BO




USE TWITTER-@webjump21-@GLOBENEWSWEB-@DAILYTIMES21-@NEWSBOOK21-@BRASILNEWS21- CALENDAR 2016-CALENDARIO 2016-GLOBE NEWS-GLOBE NEWS-GLOBE NEWS USE TWITTER @GLOBENEWSWEB UŻYWAJ na twojej komórce-تستخدم على الجوال-Die Verwendung auf Ihrem MOBILE-あなたの携帯電話で利用-USE ON YOUR MOBILE-使用您MOBILE-USAR en tu móvil-UTILISER sur votre mobile-Использовать на вашем MOBILE-USE IN-FACEBOOK-News Paper Globe News.NEWSWEEK NEWS-BULGARIAN NEWS-COLOMBIA REPORTS-HAWAII NEWS NOW-THE LOCAL GERMANY-GAZETA POLSKA- KYIVPOST- NEWS JAPAN TODAY NEWS-CBS NEWS- G1 GLOBO-BRASIL NEWS-THE WALL STREET JOURNAL-LE MONDE-FRANCE -TORONTO SUN-THE HINDU-ARAB NEWS-ALJAZEERA-GULFNEWS-VIETNAM NEWS- JAKARTA POST-MOSCOW NEWS-CORRIERE DELLA SERA -NORWAY NEWS-TURKEY NEWS-UKRAINE NEWS-JAKARTA POST-JAPAN TIMES-AL ARABIYA NEWS-DAILY RECORD-KUALA LUMPUR POST-MALAYSIA-MADAGASCAR TRIBUNE-MOROCCO WORLD NEWS ABS -CBN-NEWS-PHILLIPINES NEWS-THE IRISH TIMES-IRELAND NEWS-THE NEWS YORK TIMES-CAMBODIA POST-ALASKA NEWS-SOUTH AFRICA-WELLINGTON NEWS TIMES-ADELAIDE NEWS-THE ADVERTISER-WELLIGTON NEWS-BEIJING NEWS CHINA-MASHABLE-BANGKOK POST-TAILAND NEWS->

segunda-feira, 13 de junho de 2016

NASA WEB-NASA DISCOVERY-NASA Mars Rover Descends Plateau, Turns Toward Mountain

This graphic maps the first 14 sites where NASA's Curiosity Mars rover collected rock or soil samples
Rover's self-portrait

Rover's self-portrait
This May 11, 2016, self-portrait of NASA's Curiosity Mars rover shows the vehicle at the "Okoruso" drilling site on lower Mount Sharp's "Naukluft Plateau." The scene is a mosaic of multiple images taken with the arm-mounted Mars Hands Lens Imager (MAHLI). Credit: NASA/JPL-Caltech/MSSS 
› Full image and caption
NASA's Curiosity Mars rover has analyzed its 12th drilled sample of Mars. This sample came from mudstone bedrock, which the rover resumed climbing in late May after six months studying other features.
Since the previous time Curiosity drilled into this "Murray formation" layer of lower Mount Sharp, the mission has examined active sand dunes along the rover's route, then crossed a remnant plateau of fractured sandstone that once more extensively covered the Murray formation.
While on the "Naukluft Plateau," the rover examined its 10th and 11th drill targets to repeat an experiment comparing material within and away from pale zones around fractures. From there, Curiosity also took the latest in a series of self-portraits.
"Now that we've skirted our way around the dunes and crossed the plateau, we've turned south to climb the mountain head-on," said Curiosity Project Scientist Ashwin Vasavada, of NASA's Jet Propulsion Laboratory, Pasadena, California. "Since landing, we've been aiming for this gap in the terrain and this left turn. It's a great moment for the mission."
Curiosity landed near Mount Sharp in 2012. It reached the base of the mountain in 2014 after successfully finding evidence on the surrounding plains that ancient Martian lakes offered conditions that would have been favorable for microbes if Mars has ever hosted life. Rock layers forming the base of Mount Sharp accumulated as sediment within ancient lakes billions of years ago.
The Murray formation is about one-eighth of a mile (200 meters) thick. So far, Curiosity has examined about one-fifth of its vertical extent.
"The story that the Murray formation is revealing about the habitability of ancient Mars is one of the mission's surprises," Vasavada said. "It wasn't obvious from pre-mission data that it formed in long-lived lakes and that its diverse composition would tell us about the chemistry of those lakes and later groundwater."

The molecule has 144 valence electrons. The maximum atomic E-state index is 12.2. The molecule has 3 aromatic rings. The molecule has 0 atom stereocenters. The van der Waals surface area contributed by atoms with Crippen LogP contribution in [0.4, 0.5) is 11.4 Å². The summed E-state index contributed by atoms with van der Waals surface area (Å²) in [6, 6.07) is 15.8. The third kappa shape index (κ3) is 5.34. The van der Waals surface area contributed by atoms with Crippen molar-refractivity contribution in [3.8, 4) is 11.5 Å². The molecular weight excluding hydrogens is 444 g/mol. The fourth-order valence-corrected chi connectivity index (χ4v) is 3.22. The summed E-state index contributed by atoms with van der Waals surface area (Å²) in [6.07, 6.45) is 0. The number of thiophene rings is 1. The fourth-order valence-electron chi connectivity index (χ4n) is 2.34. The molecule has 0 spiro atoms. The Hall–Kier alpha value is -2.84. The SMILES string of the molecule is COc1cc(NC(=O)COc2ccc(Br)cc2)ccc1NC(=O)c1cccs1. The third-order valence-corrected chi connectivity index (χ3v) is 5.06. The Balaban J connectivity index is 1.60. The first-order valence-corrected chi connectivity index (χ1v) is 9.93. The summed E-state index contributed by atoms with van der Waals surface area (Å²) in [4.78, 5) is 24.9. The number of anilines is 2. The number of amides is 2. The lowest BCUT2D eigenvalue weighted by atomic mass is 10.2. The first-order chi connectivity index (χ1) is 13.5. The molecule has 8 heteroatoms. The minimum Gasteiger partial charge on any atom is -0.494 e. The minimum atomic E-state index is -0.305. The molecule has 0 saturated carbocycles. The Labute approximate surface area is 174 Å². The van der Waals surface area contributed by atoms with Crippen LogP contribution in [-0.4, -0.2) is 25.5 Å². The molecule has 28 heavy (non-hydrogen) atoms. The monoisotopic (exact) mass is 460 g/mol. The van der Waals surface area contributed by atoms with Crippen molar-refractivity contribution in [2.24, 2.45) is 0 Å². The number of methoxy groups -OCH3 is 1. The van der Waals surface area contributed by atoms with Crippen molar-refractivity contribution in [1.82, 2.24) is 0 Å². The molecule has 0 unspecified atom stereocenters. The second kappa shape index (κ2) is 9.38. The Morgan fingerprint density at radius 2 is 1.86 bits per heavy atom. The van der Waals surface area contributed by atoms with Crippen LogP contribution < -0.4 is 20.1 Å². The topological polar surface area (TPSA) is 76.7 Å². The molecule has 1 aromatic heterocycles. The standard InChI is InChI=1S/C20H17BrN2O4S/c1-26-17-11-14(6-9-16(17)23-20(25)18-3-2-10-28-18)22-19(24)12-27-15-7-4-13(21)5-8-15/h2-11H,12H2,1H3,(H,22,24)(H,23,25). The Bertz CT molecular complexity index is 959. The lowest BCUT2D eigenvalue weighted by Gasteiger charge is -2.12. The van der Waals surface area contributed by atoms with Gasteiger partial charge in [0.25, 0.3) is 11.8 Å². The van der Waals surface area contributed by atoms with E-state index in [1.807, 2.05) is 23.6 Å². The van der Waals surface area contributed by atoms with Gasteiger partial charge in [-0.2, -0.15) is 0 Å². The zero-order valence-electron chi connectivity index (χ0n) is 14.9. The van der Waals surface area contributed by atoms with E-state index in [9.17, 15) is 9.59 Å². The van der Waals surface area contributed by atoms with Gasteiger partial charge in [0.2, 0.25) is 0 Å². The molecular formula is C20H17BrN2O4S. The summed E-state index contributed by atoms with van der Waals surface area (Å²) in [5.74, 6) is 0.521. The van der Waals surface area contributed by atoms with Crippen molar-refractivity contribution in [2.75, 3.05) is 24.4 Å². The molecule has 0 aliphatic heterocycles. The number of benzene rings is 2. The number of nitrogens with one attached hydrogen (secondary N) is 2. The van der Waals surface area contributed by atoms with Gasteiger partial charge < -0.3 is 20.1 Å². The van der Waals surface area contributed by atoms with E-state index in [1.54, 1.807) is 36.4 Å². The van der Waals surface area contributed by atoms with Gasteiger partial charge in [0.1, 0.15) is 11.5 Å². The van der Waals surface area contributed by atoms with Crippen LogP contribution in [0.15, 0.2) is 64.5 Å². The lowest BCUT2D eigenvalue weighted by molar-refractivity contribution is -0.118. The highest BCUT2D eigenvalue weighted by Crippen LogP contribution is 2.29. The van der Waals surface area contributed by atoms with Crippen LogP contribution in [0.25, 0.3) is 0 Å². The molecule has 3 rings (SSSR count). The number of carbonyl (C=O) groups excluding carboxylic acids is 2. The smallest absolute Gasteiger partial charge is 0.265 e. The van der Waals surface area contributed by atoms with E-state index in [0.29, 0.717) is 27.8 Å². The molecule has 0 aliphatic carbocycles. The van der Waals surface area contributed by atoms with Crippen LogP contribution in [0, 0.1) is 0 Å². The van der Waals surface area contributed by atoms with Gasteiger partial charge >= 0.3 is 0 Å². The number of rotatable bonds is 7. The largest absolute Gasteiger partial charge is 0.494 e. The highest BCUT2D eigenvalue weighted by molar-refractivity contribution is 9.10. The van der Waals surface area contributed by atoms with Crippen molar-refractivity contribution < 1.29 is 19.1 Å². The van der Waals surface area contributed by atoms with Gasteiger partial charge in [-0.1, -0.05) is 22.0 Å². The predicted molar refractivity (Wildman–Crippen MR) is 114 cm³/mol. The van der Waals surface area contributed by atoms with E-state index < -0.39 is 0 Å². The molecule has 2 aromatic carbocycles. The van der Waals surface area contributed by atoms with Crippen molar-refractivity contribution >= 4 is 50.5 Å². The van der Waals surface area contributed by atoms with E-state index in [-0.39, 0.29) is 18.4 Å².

The latest sample-collection target, "Oudam," was drilled on June 4. On the Naukluft Plateau, Curiosity drilled "Lubango," within a halo of brighter sandstone near a fracture, and "Okoruso," away from a fracture-related halo, for comparison. The mission conducted a similar experiment last year, with two sample targets drilled at another exposure of the fractured sandstone.
This sandstone unit, called the Stimson formation, is interpreted to have resulted from wind that draped a band of sand dunes over lower Mount Sharp. That would have been after the main stack of the mountain's lower layers had formed and partially eroded. Water later moved through fractures in the sandstone. Investigation of the fracture-related halos aims to determine how fluid moved through the fractures and altered surrounding rock.
"We were about to drive off the Naukluft Plateau and leave the Stimson formation forever as we go up Mount Sharp," said Curiosity science-team member Albert Yen of JPL. "A few of us were concerned. The fracture-associated haloes were becoming more prevalent, and we had only one data point. With just one data point, you never know whether it is representative."
As with the similar previous experiment, comparison of Lubango and Okoruso found higher silica and sulfate levels in the sample nearer to the fracture. Multiple episodes of groundwater flow with different chemistry at different times may have both delivered silica and sulfate from elsewhere and leached other ingredients away.
"The big-picture story is that this may be one of the youngest fluid events we're likely to study with Curiosity," Yen said. "You had to lay down the Murray, then cement it, then lay down the Stimson and cement that, then fracture the Stimson, then have fluids moving through the fractures."
On Mount Sharp, Curiosity is investigating how and when the habitable ancient conditions known from the mission's earlier findings evolved into conditions drier and less favorable for life. For more information about Curiosity

Nenhum comentário:

Postar um comentário